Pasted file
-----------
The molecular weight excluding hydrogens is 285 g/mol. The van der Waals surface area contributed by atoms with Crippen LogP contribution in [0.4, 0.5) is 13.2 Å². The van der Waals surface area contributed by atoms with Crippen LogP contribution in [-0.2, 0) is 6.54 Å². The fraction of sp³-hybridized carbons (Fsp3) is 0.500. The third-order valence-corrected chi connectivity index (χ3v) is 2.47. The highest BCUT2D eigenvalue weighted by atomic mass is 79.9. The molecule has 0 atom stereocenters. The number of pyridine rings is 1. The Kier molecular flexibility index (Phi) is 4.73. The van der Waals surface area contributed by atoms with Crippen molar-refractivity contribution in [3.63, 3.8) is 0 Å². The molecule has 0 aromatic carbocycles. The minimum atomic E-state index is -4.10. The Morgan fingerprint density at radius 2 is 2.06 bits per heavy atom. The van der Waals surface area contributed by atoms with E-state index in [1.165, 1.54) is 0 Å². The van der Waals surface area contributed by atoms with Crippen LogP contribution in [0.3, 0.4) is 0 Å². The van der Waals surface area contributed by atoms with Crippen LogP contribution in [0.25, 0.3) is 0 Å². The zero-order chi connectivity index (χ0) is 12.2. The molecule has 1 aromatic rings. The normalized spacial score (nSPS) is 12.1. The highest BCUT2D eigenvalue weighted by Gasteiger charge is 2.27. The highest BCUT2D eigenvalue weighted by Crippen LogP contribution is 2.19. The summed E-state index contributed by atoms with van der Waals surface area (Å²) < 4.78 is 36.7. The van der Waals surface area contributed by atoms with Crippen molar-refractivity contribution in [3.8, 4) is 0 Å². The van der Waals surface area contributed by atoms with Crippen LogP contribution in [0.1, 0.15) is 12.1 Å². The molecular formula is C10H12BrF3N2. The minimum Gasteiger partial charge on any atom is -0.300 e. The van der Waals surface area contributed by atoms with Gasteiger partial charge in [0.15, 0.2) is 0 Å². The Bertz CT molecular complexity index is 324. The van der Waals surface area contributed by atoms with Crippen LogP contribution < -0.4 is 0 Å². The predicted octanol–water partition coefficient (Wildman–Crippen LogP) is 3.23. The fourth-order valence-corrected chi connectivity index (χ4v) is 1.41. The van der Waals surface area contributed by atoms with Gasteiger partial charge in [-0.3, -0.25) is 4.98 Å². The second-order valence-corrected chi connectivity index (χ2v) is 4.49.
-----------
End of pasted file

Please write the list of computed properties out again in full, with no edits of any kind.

The molecular weight excluding hydrogens is 285 g/mol. The van der Waals surface area contributed by atoms with Crippen LogP contribution in [0.4, 0.5) is 13.2 Å². The van der Waals surface area contributed by atoms with Crippen LogP contribution in [-0.2, 0) is 6.54 Å². The fraction of sp³-hybridized carbons (Fsp3) is 0.500. The third-order valence-corrected chi connectivity index (χ3v) is 2.47. The highest BCUT2D eigenvalue weighted by atomic mass is 79.9. The molecule has 0 atom stereocenters. The number of pyridine rings is 1. The Kier molecular flexibility index (Phi) is 4.73. The van der Waals surface area contributed by atoms with Crippen molar-refractivity contribution in [3.63, 3.8) is 0 Å². The molecule has 0 aromatic carbocycles. The minimum atomic E-state index is -4.10. The Morgan fingerprint density at radius 2 is 2.06 bits per heavy atom. The van der Waals surface area contributed by atoms with E-state index in [1.165, 1.54) is 0 Å². The van der Waals surface area contributed by atoms with Crippen LogP contribution in [0.3, 0.4) is 0 Å². The van der Waals surface area contributed by atoms with Crippen LogP contribution in [0.25, 0.3) is 0 Å². The zero-order chi connectivity index (χ0) is 12.2. The molecule has 1 aromatic rings. The normalized spacial score (nSPS) is 12.1. The highest BCUT2D eigenvalue weighted by Gasteiger charge is 2.27. The highest BCUT2D eigenvalue weighted by Crippen LogP contribution is 2.19. The summed E-state index contributed by atoms with van der Waals surface area (Å²) < 4.78 is 36.7. The van der Waals surface area contributed by atoms with Crippen molar-refractivity contribution in [3.8, 4) is 0 Å². The van der Waals surface area contributed by atoms with Crippen LogP contribution in [0.1, 0.15) is 12.1 Å². The molecular formula is C10H12BrF3N2. The minimum Gasteiger partial charge on any atom is -0.300 e. The van der Waals surface area contributed by atoms with Gasteiger partial charge in [0.15, 0.2) is 0 Å². The Bertz CT molecular complexity index is 324. The van der Waals surface area contributed by atoms with Crippen LogP contribution < -0.4 is 0 Å². The predicted octanol–water partition coefficient (Wildman–Crippen LogP) is 3.23. The fourth-order valence-corrected chi connectivity index (χ4v) is 1.41. The van der Waals surface area contributed by atoms with Gasteiger partial charge in [-0.3, -0.25) is 4.98 Å². The second-order valence-corrected chi connectivity index (χ2v) is 4.49.